The Browns enter the heart of their 2022 schedule after sleepwalking through three consecutive losses. Each result has revealed a new layer of dysfunction and exposed the rotting morale of a team supposedly built both for the present and future. The common refrain among fans and media - those often intertwined entities - is “it wasn’t supposed to be like this.”
The collective offseason narrative idealized the Browns as a 4-2 team heading into a gauntlet of Baltimore, Cincinnati, Buffalo and Tampa Bay before Deshaun Watson galvanized the team into a playoff contender. At the worst, we could at least taste a late season preview of a prime Watson running a Kevin Stefanski offense into the future.
Yet, the Browns are a wobbly 2-4 and neither of the above scenarios appear tangible. Instead, the kinds of deep organizational cracks that have permeated the franchise since 1999 are again visible. The last several games have highlighted both coaching and personnel faults, as Joe Woods’ defense - fully stocked by Andrew Berry’s draft picks and free agent signings - has cratered.
Stefanski’s offense has proven more resilient - at least before getting undressed by a master coach in Bill Belichick. The offensive flaws are too familiar - the Browns feature a limited QB and lack of playmakers beyond Nick Chubb. You can sense the frustration growing in the otherwise stoic Stefanski - he alternated 11 and 13 personnel with empty backfield sets, attempting anything to chase the points his defense and special teams allowed the Patriots.
While the Patriots game could be isolated as a one-off butt-kicking, it’s also a microcosm of the Berry-Stefanski partnership. The pairing has provided the Browns with rare continuity, as the organization has burned through 9 different general managers since its 1999 return. There is a big picture goal in mind as evidenced by the Watson trade. Yet, as the season begins to spiral out of control, the big picture question has to be asked:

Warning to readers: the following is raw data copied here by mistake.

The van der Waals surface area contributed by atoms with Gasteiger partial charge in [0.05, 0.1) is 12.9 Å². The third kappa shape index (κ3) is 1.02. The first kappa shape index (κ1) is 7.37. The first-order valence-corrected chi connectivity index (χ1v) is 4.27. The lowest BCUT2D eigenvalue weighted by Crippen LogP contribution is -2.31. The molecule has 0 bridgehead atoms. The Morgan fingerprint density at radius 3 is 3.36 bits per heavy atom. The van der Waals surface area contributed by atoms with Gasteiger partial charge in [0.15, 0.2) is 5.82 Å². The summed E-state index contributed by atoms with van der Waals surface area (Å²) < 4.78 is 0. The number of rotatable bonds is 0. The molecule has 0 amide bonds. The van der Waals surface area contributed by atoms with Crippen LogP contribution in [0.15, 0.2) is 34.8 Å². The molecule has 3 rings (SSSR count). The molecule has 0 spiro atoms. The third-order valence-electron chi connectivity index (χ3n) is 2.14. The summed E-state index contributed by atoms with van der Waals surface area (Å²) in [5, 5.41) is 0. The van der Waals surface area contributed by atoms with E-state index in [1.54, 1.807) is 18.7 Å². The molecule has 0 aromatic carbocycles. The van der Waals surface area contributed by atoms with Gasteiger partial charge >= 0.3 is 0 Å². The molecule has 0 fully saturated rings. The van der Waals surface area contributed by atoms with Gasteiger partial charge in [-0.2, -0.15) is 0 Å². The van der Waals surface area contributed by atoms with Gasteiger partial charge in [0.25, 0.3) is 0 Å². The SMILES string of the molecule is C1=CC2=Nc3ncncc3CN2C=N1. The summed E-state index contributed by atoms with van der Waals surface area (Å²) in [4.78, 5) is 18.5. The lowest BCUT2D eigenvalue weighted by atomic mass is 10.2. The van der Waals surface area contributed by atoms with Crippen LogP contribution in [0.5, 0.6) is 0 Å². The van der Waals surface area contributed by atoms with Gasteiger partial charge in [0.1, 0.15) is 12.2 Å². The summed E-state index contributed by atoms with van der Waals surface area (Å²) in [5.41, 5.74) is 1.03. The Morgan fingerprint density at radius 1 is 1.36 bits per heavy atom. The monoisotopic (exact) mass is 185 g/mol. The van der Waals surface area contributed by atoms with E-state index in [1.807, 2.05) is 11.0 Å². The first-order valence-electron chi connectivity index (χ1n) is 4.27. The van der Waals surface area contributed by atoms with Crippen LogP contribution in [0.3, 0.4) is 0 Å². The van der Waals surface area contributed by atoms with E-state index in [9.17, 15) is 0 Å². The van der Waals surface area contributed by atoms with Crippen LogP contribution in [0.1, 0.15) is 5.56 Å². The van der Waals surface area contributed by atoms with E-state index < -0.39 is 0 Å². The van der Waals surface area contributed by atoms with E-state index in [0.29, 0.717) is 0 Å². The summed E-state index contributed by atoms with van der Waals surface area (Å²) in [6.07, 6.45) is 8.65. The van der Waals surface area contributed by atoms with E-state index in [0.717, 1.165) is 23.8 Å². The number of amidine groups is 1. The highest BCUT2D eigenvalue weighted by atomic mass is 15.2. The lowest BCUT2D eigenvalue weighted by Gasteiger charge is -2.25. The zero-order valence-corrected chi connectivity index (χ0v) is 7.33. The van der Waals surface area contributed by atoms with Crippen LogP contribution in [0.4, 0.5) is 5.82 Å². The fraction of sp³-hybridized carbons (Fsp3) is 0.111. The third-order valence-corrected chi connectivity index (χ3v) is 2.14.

Are Berry and Stefanski a good GM/Coach pair?
After the 2020 playoff run, asking such a question would be laughable. Last year, the drama of Baker and Odell masked whatever truths may lie underneath. However, the past few games have raised some important questions.
While the Browns have been characterized as a run-first offense, Stefanski has taken his shots downfield. Despite his struggles, Jacoby Brissett ranks 9th in the league in Average Intended Air Yards (IAY). Similarly, Baker Mayfield ranked 6th (8.7) and 7th (9) in the same category during Stefanski’s first two seasons. Yet, the team’s ultimate downfield success suffers because of their mismatched personnel. Brissett struggles with downfield throws, while Berry picks Donovan Peoples-Jones has established himself as an intermediate threat and Anthony Schwartz barely sees the field.
Defensively, the Browns are both are an exact personnel/scheme fit and complete disaster. Joe Woods’ Cover 4 based, multiple safety scheme has essentially failed with Grant Delpit and John Johnson III as the anchors. The front seven, basically designed to funnel ballcarriers to the linebackers, has struggled to both anchor and tackle. Jacob Phillips is routinely lost on the field, while any Jeremiah Owusu-Koramoah missed tackle proves deadly.
In the event of a potential coordinator change, you have to imagine there will be considerable roster turnover. Even the popular opinion of bringing in Mike Zimmer would completely transform the defensive line and safety room. This idea is definitely not lost on Berry - who has been religious in his devotion to his draft picks.
In defense of Berry, the Browns field the league’s youngest roster and certainly, some players develop faster than others. David Njoku is an excellent example, as he is finally reaching his potential in his sixth season. Of course, given the Browns’ often short-sighted ownership, Berry and Stefanski won’t be afforded such time.
Who knew continuity could be such a problem?
Dave Kolonich has written for Fox Sports Ohio, The Orange and Brown Report and created Cleveland Reboot.